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Ben Bernanke thinks we are idiots—or that we have the attention span of a tadpole. Or he mistakenly read a speech written in 2006 when Alan Greenspan was still the Maestro.
In a speech in Tokyo Tuesday, the Federal Reserve chairman warned that central banks must be independent from political interference in their handling of monetary policy. Politicians, he argued, prefer holding interest rates low as a means of stimulating the economy and boosting jobs.
This is dangerous “leaving behind inflationary pressures that worsen the economy’s long-term prospects.... Thus political interference in monetary policy can generate undesirable boom-bust cycles that ultimately lead to both a less stable economy and higher inflation.”
This is like Al Capone arguing that the interference of the FBI gets in the way of business. Or BP arguing that oil company independence is critical to safe oil drilling.
Need we recall that the Fed’s independence was sacrosanct for years under Greenspan, the Delphic maestro of monetary policy. And Greenspan fed and overlooked the worst booms – the dot com bubble, the housing bubble – refusing to exercise either the regulatory or monetary measures that might have limited the damage. Politiicians could hardly have done worse.
Bernanke’s argument is truly outrageous as he was at Greenspan’s side and at the head of the Fed as the housing bubble expanded til it burst. The arsonist who helped light the financial conflagration now argues that only he is responsible enough to possess matches. Go figure.
Ben Bernanke, the chairman of the US Federal Reserve, has said it and other central banks must be able to make key decisions free from political meddling.
He stressed the importance of the Fed and central banks in other nations keeping their independence over setting interest rates.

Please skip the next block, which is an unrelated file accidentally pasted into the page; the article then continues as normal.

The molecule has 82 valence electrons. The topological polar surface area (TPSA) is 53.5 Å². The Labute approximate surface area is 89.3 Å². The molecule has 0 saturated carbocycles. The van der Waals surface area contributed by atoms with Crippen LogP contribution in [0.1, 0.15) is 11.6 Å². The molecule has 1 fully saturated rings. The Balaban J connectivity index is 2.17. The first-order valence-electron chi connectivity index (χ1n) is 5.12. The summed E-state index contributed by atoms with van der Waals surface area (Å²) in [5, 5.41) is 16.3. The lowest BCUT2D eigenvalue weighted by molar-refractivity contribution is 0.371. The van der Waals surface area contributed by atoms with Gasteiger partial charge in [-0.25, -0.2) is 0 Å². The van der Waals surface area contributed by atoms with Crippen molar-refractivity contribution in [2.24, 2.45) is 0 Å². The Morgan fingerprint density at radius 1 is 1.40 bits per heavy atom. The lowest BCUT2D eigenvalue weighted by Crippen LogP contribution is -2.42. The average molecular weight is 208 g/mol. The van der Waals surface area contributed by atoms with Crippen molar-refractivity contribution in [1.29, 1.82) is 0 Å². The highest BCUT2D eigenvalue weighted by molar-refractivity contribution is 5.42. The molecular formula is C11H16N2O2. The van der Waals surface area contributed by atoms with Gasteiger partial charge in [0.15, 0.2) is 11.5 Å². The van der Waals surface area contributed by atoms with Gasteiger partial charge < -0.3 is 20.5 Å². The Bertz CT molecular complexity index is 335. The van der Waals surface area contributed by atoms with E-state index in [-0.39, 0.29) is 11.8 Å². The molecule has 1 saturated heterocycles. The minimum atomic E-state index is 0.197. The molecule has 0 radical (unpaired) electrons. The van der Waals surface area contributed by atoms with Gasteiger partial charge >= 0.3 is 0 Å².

Restricting banks' ability to execute monetary policy would lead to economic instability and "boom-bust cycles".
It comes as governments around the world discuss ways to regulate banks.
Politicians generally prefer holding interest rates low, as a means of stimulating the economy and boosting jobs.
"Such gains may be popular at first, and thus helpful in an election campaign, but they are not sustainable and soon evaporate, leaving behind inflationary pressures that worsen the economy's long-term prospects," Mr Bernanke said.
He made his comments in a speech at a conference in Tokyo on the future of central banking in a globalised economy.
"Thus political interference in monetary policy can generate undesirable boom-bust cycles that ultimately lead to both a less stable economy and higher inflation," he said.
His comments come as the US Congress moves towards passing a package or measures aimed at revamping US financial rules, and subjecting the Fed to more oversight.
Mr Bernanke dismissed suggestions that the Fed might consider targeting a higher level of inflation.
"It will be a very risky transition if we in any way reduced our commitment to 2% or an approximate 2% inflation target," he said.
"We're not sure how expectations would react.
He said that despite increases in inflation a few years ago and declines in inflation now, inflation expectations in the US had been "remarkably stable".
Mr Bernanke was responding to a proposal in an IMF paper that the Fed might consider raising its inflation target to 4% to make monetary policy more effective in future deflationary crises.